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Intel’s initial Core i9 9900K benchmarks have been contradicted by independent tests

The best AMD Ryzen processor looked worse for wear against Intel's top chip, but these early benchmarks are now being contested

Intel CPU die

October 9, 2018 The results from Principled Technologies have been contradicted by further benchmarking. We have updated the story accordingly and reached out to Intel for comment.

Intel has now officially announced its new Core i9 9900K processor, proclaiming it as the “world’s best gaming processor.” Intel has commissioned Principled Technologies to do a benchmarking sesh on its newest 9th Gen chips, and their competition, across 19 of the most popular PC games. The accuracy of these results, however, has since come into question with Intel standing by its results, while the company it commissioned has admitted its mistake.

It’s not just the AMD Ryzen 7 2700X that Intel is focusing on here, the benchmarks also include the 18-core Intel X-series Core i9 9980XE, the confusingly titled i9 9900X, and a couple of Threadripper chips too.

The test platforms used by Principled Technologies are similar, but not identical. The motherboard and CPU have been changed per platform, but it’s the 16GB DDR4 memory (at either 2,666MHz or 2,933MHz) that has been the subject of scrutiny. Specifically, it appears that the XMP-equivalent technology for AMD motherboards wasn’t enabled, lending to worse than expected performance on AMD’s top Ryzen chip.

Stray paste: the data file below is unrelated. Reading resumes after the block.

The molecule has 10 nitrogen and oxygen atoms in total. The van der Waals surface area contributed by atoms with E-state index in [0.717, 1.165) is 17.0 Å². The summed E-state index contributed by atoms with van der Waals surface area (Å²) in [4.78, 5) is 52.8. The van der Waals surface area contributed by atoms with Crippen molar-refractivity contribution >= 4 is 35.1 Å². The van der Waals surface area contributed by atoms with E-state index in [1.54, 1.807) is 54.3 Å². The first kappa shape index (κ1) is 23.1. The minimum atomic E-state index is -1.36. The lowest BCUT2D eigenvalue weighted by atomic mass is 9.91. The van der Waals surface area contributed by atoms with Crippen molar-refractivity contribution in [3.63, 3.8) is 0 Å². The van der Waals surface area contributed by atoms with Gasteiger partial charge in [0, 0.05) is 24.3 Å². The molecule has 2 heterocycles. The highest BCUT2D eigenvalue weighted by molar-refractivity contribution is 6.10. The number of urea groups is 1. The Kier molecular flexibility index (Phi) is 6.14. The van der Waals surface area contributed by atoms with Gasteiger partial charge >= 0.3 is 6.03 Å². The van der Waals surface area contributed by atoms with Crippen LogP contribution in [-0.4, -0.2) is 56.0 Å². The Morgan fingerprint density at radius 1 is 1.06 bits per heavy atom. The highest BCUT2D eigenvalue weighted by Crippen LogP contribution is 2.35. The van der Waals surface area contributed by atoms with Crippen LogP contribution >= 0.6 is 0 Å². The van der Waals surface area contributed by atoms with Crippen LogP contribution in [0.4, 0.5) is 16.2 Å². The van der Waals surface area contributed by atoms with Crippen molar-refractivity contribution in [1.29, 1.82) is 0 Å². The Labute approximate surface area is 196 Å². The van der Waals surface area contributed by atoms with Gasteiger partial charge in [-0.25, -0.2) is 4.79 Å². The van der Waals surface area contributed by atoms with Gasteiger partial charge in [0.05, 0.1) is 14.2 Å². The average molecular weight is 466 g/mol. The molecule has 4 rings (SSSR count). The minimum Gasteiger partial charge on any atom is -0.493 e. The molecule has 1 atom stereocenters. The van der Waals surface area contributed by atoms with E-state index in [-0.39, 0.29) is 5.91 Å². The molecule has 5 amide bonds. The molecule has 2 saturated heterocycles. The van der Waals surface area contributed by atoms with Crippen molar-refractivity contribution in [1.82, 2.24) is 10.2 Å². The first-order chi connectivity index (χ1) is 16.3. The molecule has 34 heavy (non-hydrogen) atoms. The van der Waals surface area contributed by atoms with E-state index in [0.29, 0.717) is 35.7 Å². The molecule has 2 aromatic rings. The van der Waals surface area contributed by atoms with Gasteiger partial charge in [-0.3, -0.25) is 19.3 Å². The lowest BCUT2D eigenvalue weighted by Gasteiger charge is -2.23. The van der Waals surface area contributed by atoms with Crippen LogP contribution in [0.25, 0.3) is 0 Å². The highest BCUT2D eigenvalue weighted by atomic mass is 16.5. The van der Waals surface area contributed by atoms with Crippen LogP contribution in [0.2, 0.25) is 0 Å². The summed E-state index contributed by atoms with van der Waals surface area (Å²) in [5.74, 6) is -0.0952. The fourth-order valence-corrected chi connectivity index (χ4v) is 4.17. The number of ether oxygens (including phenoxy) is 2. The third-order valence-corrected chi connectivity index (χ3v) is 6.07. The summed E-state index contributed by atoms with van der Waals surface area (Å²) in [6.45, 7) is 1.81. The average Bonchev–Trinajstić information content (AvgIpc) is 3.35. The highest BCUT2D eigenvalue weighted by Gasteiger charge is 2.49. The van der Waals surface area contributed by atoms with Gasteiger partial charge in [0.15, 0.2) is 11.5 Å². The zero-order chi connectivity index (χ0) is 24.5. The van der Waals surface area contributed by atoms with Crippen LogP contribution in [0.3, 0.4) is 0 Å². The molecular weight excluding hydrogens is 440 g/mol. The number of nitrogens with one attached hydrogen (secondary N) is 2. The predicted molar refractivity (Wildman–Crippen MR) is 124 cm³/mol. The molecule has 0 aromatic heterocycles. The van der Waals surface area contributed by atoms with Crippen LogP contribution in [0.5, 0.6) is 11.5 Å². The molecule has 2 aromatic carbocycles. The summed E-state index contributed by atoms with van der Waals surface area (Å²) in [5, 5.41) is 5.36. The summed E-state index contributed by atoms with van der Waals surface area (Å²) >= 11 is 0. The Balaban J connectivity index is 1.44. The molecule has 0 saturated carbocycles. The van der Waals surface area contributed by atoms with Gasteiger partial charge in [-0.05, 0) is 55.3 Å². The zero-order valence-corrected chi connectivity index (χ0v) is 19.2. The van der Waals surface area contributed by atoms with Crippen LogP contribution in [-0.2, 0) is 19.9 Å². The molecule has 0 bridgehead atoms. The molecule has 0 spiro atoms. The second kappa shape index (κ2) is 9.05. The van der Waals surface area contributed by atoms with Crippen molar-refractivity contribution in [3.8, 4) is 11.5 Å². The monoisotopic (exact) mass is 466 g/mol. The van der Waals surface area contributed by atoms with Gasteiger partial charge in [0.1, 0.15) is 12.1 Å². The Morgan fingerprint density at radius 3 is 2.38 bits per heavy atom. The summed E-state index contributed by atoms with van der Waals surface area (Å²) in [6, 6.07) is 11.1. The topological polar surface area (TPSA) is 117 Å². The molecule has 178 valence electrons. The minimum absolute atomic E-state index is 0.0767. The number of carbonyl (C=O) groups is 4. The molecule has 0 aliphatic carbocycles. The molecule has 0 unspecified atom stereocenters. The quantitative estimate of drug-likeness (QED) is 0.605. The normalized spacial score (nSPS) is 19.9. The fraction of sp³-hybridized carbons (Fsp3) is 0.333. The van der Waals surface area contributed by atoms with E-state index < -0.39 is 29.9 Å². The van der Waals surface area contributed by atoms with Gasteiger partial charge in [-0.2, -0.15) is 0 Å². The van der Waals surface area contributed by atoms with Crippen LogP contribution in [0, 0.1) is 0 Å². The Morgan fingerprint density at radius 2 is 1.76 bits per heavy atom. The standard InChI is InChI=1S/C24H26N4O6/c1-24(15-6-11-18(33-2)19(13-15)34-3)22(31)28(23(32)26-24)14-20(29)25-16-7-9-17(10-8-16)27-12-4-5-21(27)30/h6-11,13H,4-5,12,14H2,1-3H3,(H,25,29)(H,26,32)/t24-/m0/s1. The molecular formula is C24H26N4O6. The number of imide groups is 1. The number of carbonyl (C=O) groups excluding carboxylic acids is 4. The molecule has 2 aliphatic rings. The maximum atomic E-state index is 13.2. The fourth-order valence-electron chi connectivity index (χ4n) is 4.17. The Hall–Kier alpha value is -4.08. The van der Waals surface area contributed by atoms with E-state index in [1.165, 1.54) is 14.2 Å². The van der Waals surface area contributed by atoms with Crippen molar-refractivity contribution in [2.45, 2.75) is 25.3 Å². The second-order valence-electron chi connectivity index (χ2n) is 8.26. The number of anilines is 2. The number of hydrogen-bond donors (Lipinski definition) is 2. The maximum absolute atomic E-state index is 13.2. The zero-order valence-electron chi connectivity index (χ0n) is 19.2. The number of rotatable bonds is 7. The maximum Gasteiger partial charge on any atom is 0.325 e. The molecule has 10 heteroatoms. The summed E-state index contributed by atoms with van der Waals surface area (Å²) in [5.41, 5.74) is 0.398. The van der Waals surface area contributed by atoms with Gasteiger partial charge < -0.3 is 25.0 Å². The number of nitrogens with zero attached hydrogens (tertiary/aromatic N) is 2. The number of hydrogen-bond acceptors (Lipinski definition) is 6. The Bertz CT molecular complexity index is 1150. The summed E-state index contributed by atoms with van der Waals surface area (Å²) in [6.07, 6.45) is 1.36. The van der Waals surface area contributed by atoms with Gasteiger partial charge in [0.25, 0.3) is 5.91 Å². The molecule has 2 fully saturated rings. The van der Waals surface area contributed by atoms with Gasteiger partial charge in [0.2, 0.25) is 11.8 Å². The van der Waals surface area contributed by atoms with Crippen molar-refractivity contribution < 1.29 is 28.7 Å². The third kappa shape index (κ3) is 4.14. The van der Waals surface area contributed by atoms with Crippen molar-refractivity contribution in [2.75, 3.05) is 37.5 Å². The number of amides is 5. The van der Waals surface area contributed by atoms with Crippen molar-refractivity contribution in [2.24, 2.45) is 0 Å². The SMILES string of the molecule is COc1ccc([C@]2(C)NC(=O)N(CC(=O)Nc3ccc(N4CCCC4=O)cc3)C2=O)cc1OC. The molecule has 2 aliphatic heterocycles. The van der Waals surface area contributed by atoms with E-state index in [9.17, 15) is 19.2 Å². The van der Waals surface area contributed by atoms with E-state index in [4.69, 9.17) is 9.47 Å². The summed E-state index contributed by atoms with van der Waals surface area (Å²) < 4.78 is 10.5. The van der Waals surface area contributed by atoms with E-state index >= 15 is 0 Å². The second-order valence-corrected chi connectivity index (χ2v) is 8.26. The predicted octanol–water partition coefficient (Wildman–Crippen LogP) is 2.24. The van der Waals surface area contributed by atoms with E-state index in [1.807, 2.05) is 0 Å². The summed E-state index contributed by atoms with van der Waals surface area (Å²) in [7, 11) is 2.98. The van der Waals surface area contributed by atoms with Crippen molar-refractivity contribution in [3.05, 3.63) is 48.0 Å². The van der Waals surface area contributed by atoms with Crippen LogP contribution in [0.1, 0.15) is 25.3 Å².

In terms of the games, the company benchmarked Total War: Warhammer 2, Far Cry 5, Assassin’s Creed: Origins, Civilization VI, Rainbow Six Siege, PUBG, Rise of the Tomb Raider, WoW: Battle for Azeroth, and a host of other modern titles.

Principled Technologies either used in-game benchmarking tools or FRAPs to record the average FPS of games that don’t include them. Y’know, those really annoying games that hate hardware testers.

Intel Core i9 unlocked

In the final reckoning the Intel Core i9 9900K outperformed all of the other processors tested in Principled Technologies cross-examined benchmarks. Only Shadow of War and Rise of the Tomb Raider seem to have given it some pause, with the 9900K scoring the same as the 8700K and 8086K on Shadow of War, and losing out to the 18-core, $2,000 i9 9980XE in Rise of the Tomb Raider.

On some games, such as Civ VI and PUBG, the performance delta isn’t necessarily that great, but for the most part you’re looking at between 30 and 50% higher frame rates from the 9900K versus the 2700X. However, these results don’t look to be representative of the actual performance of either chip in comparative benchmarking.

The results, which heavily swing in Intel’s favour, seem due to AMD’s Ryzen 7 2700X being configured incorrectly. Hardware Unboxed has reported that the memory timings look to be one potential cause for the biased results. Another point of contention is whether all cores were enabled on the Ryzen 2700X. Both potentially could lead to stunted performance for the red team’s eight-core chip.

Here are the original results from Principled Technologies:

We don’t know what Z390 board Intel was using, or whether it was capable of hitting a 5GHz all-core speed out-of-the-box, so the actual clock speed of the chip is a bit of a mystery.

It’s also worth noting that this is only showing the relative 1080p performance of the competing processors, and most people gaming on this sort of high-end hardware aren’t going to be playing at that resolution. It’s good for highlighting the frame rate delta, but not necessarily representative of final user experience. The performance difference will be far less noticeable at 1440p, and especially at 4K, but we won’t see those numbers until we’re able to publish our own figures when the review embargo lift towards the end of the month.